The mild weather continued into late February. On the last Sunday, we took one of our familiar circular walks, starting out along Oldgate, over the packhorse bridge, up Bridge Gate and across Commercial Street onto the historic cobbled route towards Birchcliffe. At the top of the steps, we proceeded upwards on School Street to the start of Common Bank Wood.
We could hear a dog barking from within a house when a woman with a dog came past. She thought we were spooked by her hound, put it on a lead and walked ahead which was considerate. However, the dog kept stopping to sniff interesting things! We made the most of being held back on the narrow path to examine the interesting shapes and shadows.
Sycamore bark reflected filtered sunlight. Shadows of tree trunks fell on the ground still littered with autumnal leaves. A flawless blue sky framed tightly-packed twisty branches.
At the top, the bridge over the stream looked more precarious than ever but fortunately the water level was low thus not difficult to navigate. Up the path between the fields, a jay (aka pink crow!) flitted from tree top to post. We crept along to try and capture it on camera but we had more luck with the magpies and jackdaws.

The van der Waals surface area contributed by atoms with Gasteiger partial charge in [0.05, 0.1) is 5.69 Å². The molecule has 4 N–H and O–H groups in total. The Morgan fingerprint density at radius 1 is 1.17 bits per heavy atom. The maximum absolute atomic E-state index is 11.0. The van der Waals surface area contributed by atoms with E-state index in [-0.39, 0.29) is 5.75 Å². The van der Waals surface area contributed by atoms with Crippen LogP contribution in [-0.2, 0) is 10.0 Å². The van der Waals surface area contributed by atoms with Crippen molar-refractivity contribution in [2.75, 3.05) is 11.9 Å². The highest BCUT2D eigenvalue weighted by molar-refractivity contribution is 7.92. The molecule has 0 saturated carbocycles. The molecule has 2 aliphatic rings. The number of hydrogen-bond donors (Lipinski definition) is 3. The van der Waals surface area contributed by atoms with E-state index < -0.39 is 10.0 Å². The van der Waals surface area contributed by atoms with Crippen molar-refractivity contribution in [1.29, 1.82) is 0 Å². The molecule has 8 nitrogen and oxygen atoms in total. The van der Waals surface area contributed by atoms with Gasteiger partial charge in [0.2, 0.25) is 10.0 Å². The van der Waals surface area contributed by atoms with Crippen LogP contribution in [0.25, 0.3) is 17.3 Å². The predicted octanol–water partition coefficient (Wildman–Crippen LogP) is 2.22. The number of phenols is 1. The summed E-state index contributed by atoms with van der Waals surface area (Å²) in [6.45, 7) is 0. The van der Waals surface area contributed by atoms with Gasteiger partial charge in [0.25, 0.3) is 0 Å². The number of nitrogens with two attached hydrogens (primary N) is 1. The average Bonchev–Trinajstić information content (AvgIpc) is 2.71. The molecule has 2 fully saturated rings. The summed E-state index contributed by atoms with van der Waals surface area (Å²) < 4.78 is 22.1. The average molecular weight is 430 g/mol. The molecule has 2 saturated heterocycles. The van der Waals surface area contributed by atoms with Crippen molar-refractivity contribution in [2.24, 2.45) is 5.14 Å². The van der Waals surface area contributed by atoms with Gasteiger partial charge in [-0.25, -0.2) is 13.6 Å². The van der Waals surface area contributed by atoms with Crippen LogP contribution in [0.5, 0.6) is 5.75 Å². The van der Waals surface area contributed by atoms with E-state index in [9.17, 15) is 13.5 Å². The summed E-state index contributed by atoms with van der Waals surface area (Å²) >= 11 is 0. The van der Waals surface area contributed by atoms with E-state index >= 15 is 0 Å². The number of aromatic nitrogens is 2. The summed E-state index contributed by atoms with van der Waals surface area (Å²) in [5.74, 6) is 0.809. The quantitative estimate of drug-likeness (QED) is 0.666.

Opposite the residential area of Dod Naze, low-hanging catkins swayed gently in the breeze. We paused briefly on the corner where a smattering of spring flowers grew behind the bench before turning up onto Rowland Lane. Mist topping the uplands created eerie scenes with the church towers of Heptonstall emerging ethereally from a grey landscape.
At the end of the lane, we waited for a group of walkers accompanied by a dog with stick to pass by then curved round sharp left down Sandy Gate. Buds adorned small trees and shrubs, some appearing like miniature flowers.
Part-way down, Phil had problems with his camera and I had a bit of tummy ache so we took a breather on the low wall. A passing driver shouted through his open window at us as he raced up the hill, which made me jump. Both feeling irritated, I decided to remove myself from the situation and marched off. I had calmed down somewhat as he caught up with me.
Among the low springtime growth, I easily located the path descending into Nutclough and spotted a dead shrew under a tree– fluffy on the top, mouldy on the bottom! As we crossed the stone bridge, fading afternoon sun glinted on the water’s surface making silvery patterns. The air became noticeably cooler as we followed the well-trodden route through the clough. Feeling disinclined to traverse to the ‘islands’, we rested instead on the top bench before a brisk walk homewards via Keighley Road. Removing my boots to rest on the sofa, I reflected that I did not feel as tired as I would have a few weeks ago. Although not a massive walk, it would usually be more than enough for me.
More photos at: https://1drv.ms/f/s!AjkK19zVvfQti5xgZ-49clE15sZOIg